GUANTANAMO BAY NAVY BASE, Cuba – Fourteen more captives were sent home to Saudi Arabia from this detention center, the Department of Defense announced Saturday.

“The department expects that there will continue to be other transfers or releases of detainees,” the Pentagon said, estimating the prison camps’ population as of Saturday at “about 450 detainees.”

The transfer was also the first since three Arab captives were found hanging in their cells two weeks ago in what the military described as the first detainee deaths at this four-year-old detention and interrogation center.

One of those who died was Mani Shaman Turki al Utaybi, 30, who had been approved for go home, but was never notified before he killed himself. The Pentagon described one of the men sent home as a man who had been reclassified as “no longer enemy combatant.”

The U.S. military classifies as enemy combatants al-Qaida and Taliban members as well as those with links to them, or those who are sympathetic to the movements.

Lawyers have identified him separately as an Arabic-speaking Saudi citizen who is ethnically Uighur, a Muslim minority mostly ruled today by communist China. His attorneys said he had been told 18 months ago that he was cleared of “enemy combatant” status, and was living in special segregated housing known as Camp Iguana.

Earlier, five other Uighurs of Chinese citizenship were sent to Albania for asylum.

The announcement leaves three men – a Russian, an Algerian and an Egyptian – still held captive on this base with the status of “no longer enemy combatant.”


By a Miami Herald count, the Defense Department has drastically reduced the number of captives with Saudi citizenship here in just the past month – from 132 to 101 by Saturday, following the repatriation of the 14, the return of the bodies of two who hanged themselves and the release of another group of Saudis last month.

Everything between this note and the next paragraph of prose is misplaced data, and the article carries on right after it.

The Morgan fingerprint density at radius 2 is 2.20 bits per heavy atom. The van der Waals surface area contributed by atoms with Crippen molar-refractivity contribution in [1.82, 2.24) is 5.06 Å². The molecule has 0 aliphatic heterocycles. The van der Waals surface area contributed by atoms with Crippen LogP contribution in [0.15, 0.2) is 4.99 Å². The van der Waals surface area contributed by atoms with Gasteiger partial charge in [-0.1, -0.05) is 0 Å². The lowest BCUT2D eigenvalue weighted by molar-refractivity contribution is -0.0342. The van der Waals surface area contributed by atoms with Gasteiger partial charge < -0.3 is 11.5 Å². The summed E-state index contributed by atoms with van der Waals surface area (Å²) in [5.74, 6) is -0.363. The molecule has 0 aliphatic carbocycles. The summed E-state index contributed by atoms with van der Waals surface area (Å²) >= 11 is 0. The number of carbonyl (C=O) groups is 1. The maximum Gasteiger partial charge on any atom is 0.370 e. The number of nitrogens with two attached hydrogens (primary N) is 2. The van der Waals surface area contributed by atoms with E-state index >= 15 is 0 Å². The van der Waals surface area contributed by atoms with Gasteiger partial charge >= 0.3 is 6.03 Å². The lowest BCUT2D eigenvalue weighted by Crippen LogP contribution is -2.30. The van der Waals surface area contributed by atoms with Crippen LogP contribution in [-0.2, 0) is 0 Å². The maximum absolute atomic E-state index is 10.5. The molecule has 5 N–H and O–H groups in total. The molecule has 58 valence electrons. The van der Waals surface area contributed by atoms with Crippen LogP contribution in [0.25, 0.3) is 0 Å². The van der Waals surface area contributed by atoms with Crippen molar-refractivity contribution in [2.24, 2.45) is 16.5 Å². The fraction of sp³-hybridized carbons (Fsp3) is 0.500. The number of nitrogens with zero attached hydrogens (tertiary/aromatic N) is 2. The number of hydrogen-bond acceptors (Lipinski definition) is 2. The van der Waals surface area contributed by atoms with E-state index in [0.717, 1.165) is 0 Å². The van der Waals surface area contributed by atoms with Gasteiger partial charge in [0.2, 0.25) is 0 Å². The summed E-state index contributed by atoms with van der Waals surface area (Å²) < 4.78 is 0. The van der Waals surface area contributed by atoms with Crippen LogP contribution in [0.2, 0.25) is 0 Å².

Other nations that have taken home captives include Afghanistan, Australia, Bahrain, Belgium, Denmark, France, Great Britain, Kuwait, Morocco, Pakistan, Russia, Spain, Sweden and Uganda.

The Pentagon announced the transfer as the first U.S. journalists returned to the Navy base in more than a week. The Office of Defense Secretary Donald Rumsfeld ordered all independent media to leave on June 13 – in the wake of the suicides.

A Dutch radio reporter and French journalist were allowed on the base earlier this week, for first-time tours. The Miami Herald, Reuters and Associated Press news agencies arrived Saturday, as well as an ABC-TV news crew preparing live Nightline broadcasts this week.

(c) 2006, The Miami Herald.

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Distributed by Knight Ridder/Tribune Information Services.

AP-NY-06-24-06 1943EDT

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